The timing could hardly be worse. While some will disagree with me, I believe this story needs to be told, and I expect and hope that we’ll eventually see additional books by participants in this classic and history-changing raid. But now is not the time. Not yet. It is too soon. Not during the heat of a presidential election, not right in the wake of Act of Valor, at a time when you can hardly turn on the television or read the newspaper without finding former SEALs pontificating on matters of politics, strategy, or national security. Former SEALs have recently not been ‘quiet’ professionals, and it seems that many are drawing attention to themselves, for purposes that are not consistent with the Professional Military, or the SEAL, Ethos. The fact that ‘Owen’ and his advisors chose to rush to press and ignore established protocols designed to give proper attention to matters of national security, suggest that he was in a big hurry – perhaps to beat his team mates into the market. Had he waited until a more appropriate time, the political issues would have diminished, and we still would have gotten his story.
My sense – and fear – is that the timing and manner of the release of this book will do damage to the credibility and reputation of the Navy SEALs that may take a long time to mend. Senior political and military leaders may think twice about having SEALs included in sensitive missions, wondering how soon they will see a recently separated Navy SEAL, seeking celebrity status, discussing it on Good Morning America, or Imus, or 60 minutes. You can almost hear senior leaders thinking: “Which one of these guys will go to the press, or write a book? We’re not sure we can trust the SEALs.”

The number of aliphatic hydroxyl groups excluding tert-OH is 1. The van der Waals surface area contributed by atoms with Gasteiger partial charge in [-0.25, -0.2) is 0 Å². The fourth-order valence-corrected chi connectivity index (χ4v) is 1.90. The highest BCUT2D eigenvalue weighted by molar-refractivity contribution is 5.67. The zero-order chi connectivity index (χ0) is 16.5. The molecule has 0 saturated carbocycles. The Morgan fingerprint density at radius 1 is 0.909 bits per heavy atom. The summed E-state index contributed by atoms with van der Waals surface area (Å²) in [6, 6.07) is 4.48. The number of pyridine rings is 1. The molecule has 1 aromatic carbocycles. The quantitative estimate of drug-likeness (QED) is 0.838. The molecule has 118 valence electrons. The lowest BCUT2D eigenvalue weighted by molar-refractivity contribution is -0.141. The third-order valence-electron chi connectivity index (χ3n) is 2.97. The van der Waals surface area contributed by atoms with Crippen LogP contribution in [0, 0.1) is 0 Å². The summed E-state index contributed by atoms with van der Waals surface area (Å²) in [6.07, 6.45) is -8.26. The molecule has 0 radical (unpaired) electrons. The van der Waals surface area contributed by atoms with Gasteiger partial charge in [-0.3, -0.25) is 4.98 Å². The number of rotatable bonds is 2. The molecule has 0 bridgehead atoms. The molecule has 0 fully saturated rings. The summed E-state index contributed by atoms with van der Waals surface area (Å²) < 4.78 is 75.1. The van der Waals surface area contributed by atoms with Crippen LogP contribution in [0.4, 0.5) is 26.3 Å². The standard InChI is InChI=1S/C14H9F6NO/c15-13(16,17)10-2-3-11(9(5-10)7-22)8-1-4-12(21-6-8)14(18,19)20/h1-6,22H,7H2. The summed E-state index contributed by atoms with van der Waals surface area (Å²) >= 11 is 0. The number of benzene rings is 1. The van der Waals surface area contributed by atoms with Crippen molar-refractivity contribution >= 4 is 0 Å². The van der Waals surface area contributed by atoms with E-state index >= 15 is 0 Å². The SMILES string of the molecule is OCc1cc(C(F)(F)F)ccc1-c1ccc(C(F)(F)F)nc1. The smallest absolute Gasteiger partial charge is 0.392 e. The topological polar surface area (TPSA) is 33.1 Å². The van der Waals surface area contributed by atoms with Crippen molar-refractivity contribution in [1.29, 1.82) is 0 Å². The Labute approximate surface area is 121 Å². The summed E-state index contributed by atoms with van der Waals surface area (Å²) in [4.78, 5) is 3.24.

I recall General Wayne Downing telling me when he was Commander of US Special Operations Command, “You have no idea how much damage Dick Marcinko has done to the reputation of your community.” I thought we had finally weathered that storm, and restored our reputation as ‘military professionals,’ but a friend of mine, who is very senior in the military establishment, recently told me regarding the impact of this book, essentially that we have no idea how much damage No Easy Day has done to the SEAL community’s reputation within the Department of Defense.
What also makes the untimely release of this book particularly painful, is that it appears ‘Mark Owen’ violated the trust of his team mates, caused damage to the reputation of the Naval Special Warfare community in which he’d honorably served, and made himself a pariah….for money. It appears that in order to be first-to-market with the first-person account of the raid, and to garner the fame, notoriety, and the biggest pay check, ‘Mark Owen’ readily violated the ethos of his SEAL tribe, and the military ethos that places ship and shipmate before self.